Whether the Seattle Mariners ever win a World Series under general manager Jerry Dipoto’s stewardship is unknown. But, one thing is certain — he’s made good on his promise to improve the team’s outfield defense and athleticism.
You see, Dipoto’s predecessor — Jack Zduriencik — had developed a penchant for acquiring power-hitting outfielders during his seven-year stay in Seattle. As a result, he willingly overlooked the defensive and base running deficiencies of players who could thump the ball.
Since becoming the Mariners’ general manager in September 2015, Dipoto has taken a different approach to roster construction. In his mind, a run saved is as valuable as a run scored.
Gone are the days of adding lumbering players with limited range — Nelson Cruz, Mark Trumbo, Corey Hart, Raul Ibanez, and Michael Morse — just because they had pop in their bat. Also scrapped is the mindset that infielders such as Brad Miller, Rickie Weeks, and Ketel Marte could learn the outfield via on-the-job training at the big league level.
Still, the reshaping of Seattle’s outfield was neither quick nor easy.
Dipoto couldn’t completely refurbish his outfield in year-one without jeopardizing his club’s ability to score runs. Essentially, the 48-year-old executive had to balance the influx of more athletic — yet less established — players with the retention of proven offensive weapons.
In the end, the Mariners had their best offensive season in nearly a decade, but didn’t achieve the desired outfield improvements. To see what I mean, here’s a comparison of Zduriencik’s last year and Dipoto’s debut season in several key areas — on-base ability, outfield defense and base running proficiency.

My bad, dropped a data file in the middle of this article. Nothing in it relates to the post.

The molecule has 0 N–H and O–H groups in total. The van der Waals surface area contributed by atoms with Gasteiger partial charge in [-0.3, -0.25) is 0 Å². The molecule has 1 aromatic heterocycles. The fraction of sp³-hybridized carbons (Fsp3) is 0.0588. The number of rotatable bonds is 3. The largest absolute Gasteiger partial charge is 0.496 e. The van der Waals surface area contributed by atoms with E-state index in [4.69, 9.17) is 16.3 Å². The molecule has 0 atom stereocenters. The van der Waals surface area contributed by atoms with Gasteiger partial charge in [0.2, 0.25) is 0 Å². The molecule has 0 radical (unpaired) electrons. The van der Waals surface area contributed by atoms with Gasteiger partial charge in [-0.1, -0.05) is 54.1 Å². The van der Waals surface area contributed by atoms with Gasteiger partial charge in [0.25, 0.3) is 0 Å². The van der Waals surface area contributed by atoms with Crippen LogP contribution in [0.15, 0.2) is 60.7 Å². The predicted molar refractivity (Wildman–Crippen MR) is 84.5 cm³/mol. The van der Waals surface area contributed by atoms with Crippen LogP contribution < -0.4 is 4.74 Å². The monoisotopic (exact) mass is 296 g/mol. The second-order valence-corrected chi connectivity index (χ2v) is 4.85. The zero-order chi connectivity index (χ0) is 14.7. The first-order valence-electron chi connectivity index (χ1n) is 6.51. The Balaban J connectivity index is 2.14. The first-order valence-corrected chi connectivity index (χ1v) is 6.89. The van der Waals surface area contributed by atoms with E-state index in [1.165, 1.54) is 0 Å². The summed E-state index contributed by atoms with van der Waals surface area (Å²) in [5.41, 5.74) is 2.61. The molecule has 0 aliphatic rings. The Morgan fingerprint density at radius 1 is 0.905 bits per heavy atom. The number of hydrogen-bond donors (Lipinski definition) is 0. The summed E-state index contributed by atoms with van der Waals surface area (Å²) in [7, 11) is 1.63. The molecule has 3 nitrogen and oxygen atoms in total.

|Mariners MLB Rankings|
|Season||On-Base Ability||Outfield Defense (UZR) ||Base Running |
To compare outfield defense, I’m using a stat I haven’t previously used — ultimate zone rating (UZR). FanGraphs uses UZR to make its wins above replacement (fWAR) calculations for non-catchers.
Factors used in UZR include a defender’s arm and range, double plays made by infielders, and a comparison of errors made at the position being evaluated. If you’d like to read more about UZR, FanGraphs has a great explanation with lots of formulas and other big-brained stuff here.
The other sabermetric I’ve employed is BsR (Base Running), which is another FanGraphs statistic. BsR takes into account base running elements — such as stolen base success, taking extra bases, and being thrown out while on base — to quantify a runner’s success on the base path.
For those more inclined to use longer established statistics, I threw in stolen base percentage (SB%), which illustrates runner’s success at swiping bags.
Okay, to the table.
As evidenced by their dramatically improved on-base percentage (OBP) and strikeout rate (SO%), the Mariners were a superb offensive unit in 2016. The most telling indicator was the scoreboard — they ranked sixth in the majors in runs scored-per-game.
On the other hand, Seattle’s progress in outfield defense and base running was far less dramatic — almost negligible. In one case, their defense regressed. Some of this can be attributed to offseason acquisitions, plus the retention of several Zduriencik-era players.
Early in the season, Leonys Martin flashed more power than expected and was a superb defender in center field. But, the 28-year-old was hampered after a late-May hamstring strain. Despite the setback, Martin proved to be a considerable upgrade and now serves as the anchor in Dipoto’s revamped outfield.